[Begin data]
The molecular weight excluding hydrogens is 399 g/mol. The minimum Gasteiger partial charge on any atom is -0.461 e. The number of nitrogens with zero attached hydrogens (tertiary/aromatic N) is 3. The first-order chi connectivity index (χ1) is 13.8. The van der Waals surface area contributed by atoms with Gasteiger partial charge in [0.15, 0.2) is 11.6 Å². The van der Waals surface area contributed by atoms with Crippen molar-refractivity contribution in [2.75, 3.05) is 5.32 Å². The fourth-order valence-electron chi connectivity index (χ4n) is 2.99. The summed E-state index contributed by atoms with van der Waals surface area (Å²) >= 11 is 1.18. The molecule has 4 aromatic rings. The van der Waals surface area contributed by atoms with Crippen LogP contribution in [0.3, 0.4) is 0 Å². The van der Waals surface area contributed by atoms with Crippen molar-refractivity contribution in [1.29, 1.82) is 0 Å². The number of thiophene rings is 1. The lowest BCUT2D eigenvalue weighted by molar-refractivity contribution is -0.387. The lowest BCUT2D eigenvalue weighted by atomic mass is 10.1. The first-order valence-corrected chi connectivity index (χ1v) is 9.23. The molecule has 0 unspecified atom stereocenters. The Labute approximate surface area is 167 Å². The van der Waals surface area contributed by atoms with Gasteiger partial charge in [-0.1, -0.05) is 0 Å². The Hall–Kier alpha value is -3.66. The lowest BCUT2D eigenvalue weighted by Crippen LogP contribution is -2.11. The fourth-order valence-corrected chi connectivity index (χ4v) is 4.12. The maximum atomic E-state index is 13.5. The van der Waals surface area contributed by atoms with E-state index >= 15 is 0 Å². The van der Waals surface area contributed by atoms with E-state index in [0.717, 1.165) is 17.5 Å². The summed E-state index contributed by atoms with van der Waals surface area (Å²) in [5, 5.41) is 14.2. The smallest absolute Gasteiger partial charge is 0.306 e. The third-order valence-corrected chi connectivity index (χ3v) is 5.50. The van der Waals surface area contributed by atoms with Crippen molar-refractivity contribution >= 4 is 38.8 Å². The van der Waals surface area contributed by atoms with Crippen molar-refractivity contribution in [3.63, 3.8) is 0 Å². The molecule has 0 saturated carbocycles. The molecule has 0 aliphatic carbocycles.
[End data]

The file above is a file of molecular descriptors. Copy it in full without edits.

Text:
The molecular weight excluding hydrogens is 399 g/mol. The minimum Gasteiger partial charge on any atom is -0.461 e. The number of nitrogens with zero attached hydrogens (tertiary/aromatic N) is 3. The first-order chi connectivity index (χ1) is 13.8. The van der Waals surface area contributed by atoms with Gasteiger partial charge in [0.15, 0.2) is 11.6 Å². The van der Waals surface area contributed by atoms with Crippen molar-refractivity contribution in [2.75, 3.05) is 5.32 Å². The fourth-order valence-electron chi connectivity index (χ4n) is 2.99. The summed E-state index contributed by atoms with van der Waals surface area (Å²) >= 11 is 1.18. The molecule has 4 aromatic rings. The van der Waals surface area contributed by atoms with Crippen LogP contribution in [0.3, 0.4) is 0 Å². The van der Waals surface area contributed by atoms with Crippen molar-refractivity contribution in [1.29, 1.82) is 0 Å². The number of thiophene rings is 1. The lowest BCUT2D eigenvalue weighted by molar-refractivity contribution is -0.387. The lowest BCUT2D eigenvalue weighted by atomic mass is 10.1. The first-order valence-corrected chi connectivity index (χ1v) is 9.23. The molecule has 0 unspecified atom stereocenters. The Labute approximate surface area is 167 Å². The van der Waals surface area contributed by atoms with Gasteiger partial charge in [-0.1, -0.05) is 0 Å². The Hall–Kier alpha value is -3.66. The lowest BCUT2D eigenvalue weighted by Crippen LogP contribution is -2.11. The fourth-order valence-corrected chi connectivity index (χ4v) is 4.12. The maximum atomic E-state index is 13.5. The van der Waals surface area contributed by atoms with E-state index >= 15 is 0 Å². The van der Waals surface area contributed by atoms with E-state index in [0.717, 1.165) is 17.5 Å². The summed E-state index contributed by atoms with van der Waals surface area (Å²) in [5, 5.41) is 14.2. The smallest absolute Gasteiger partial charge is 0.306 e. The third-order valence-corrected chi connectivity index (χ3v) is 5.50. The van der Waals surface area contributed by atoms with Crippen molar-refractivity contribution >= 4 is 38.8 Å². The van der Waals surface area contributed by atoms with Crippen molar-refractivity contribution in [3.63, 3.8) is 0 Å². The molecule has 0 saturated carbocycles. The molecule has 0 aliphatic carbocycles.